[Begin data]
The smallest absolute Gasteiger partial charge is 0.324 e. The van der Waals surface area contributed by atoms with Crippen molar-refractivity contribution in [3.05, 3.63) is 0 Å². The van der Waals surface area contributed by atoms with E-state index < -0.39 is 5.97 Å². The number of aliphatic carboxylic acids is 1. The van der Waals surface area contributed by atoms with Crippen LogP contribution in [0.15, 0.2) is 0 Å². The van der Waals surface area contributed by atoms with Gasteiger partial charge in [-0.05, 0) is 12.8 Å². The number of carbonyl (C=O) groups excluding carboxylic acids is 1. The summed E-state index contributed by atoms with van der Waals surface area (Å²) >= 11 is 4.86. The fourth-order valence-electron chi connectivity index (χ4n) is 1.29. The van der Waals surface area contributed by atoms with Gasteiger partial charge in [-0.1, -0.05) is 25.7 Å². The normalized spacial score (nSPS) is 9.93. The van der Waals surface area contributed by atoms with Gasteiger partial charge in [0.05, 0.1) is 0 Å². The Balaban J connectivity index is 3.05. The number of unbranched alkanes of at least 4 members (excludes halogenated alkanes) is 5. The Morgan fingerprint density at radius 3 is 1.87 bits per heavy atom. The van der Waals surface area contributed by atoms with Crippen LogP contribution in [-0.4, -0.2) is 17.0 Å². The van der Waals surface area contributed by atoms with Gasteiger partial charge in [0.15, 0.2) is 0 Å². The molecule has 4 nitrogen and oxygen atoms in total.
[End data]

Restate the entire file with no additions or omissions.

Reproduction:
The smallest absolute Gasteiger partial charge is 0.324 e. The van der Waals surface area contributed by atoms with Crippen molar-refractivity contribution in [3.05, 3.63) is 0 Å². The van der Waals surface area contributed by atoms with E-state index < -0.39 is 5.97 Å². The number of aliphatic carboxylic acids is 1. The van der Waals surface area contributed by atoms with Crippen LogP contribution in [0.15, 0.2) is 0 Å². The van der Waals surface area contributed by atoms with Gasteiger partial charge in [-0.05, 0) is 12.8 Å². The number of carbonyl (C=O) groups excluding carboxylic acids is 1. The summed E-state index contributed by atoms with van der Waals surface area (Å²) >= 11 is 4.86. The fourth-order valence-electron chi connectivity index (χ4n) is 1.29. The van der Waals surface area contributed by atoms with Gasteiger partial charge in [-0.1, -0.05) is 25.7 Å². The normalized spacial score (nSPS) is 9.93. The van der Waals surface area contributed by atoms with Gasteiger partial charge in [0.05, 0.1) is 0 Å². The Balaban J connectivity index is 3.05. The number of unbranched alkanes of at least 4 members (excludes halogenated alkanes) is 5. The Morgan fingerprint density at radius 3 is 1.87 bits per heavy atom. The van der Waals surface area contributed by atoms with Crippen LogP contribution in [-0.4, -0.2) is 17.0 Å². The van der Waals surface area contributed by atoms with Gasteiger partial charge in [0.15, 0.2) is 0 Å². The molecule has 4 nitrogen and oxygen atoms in total.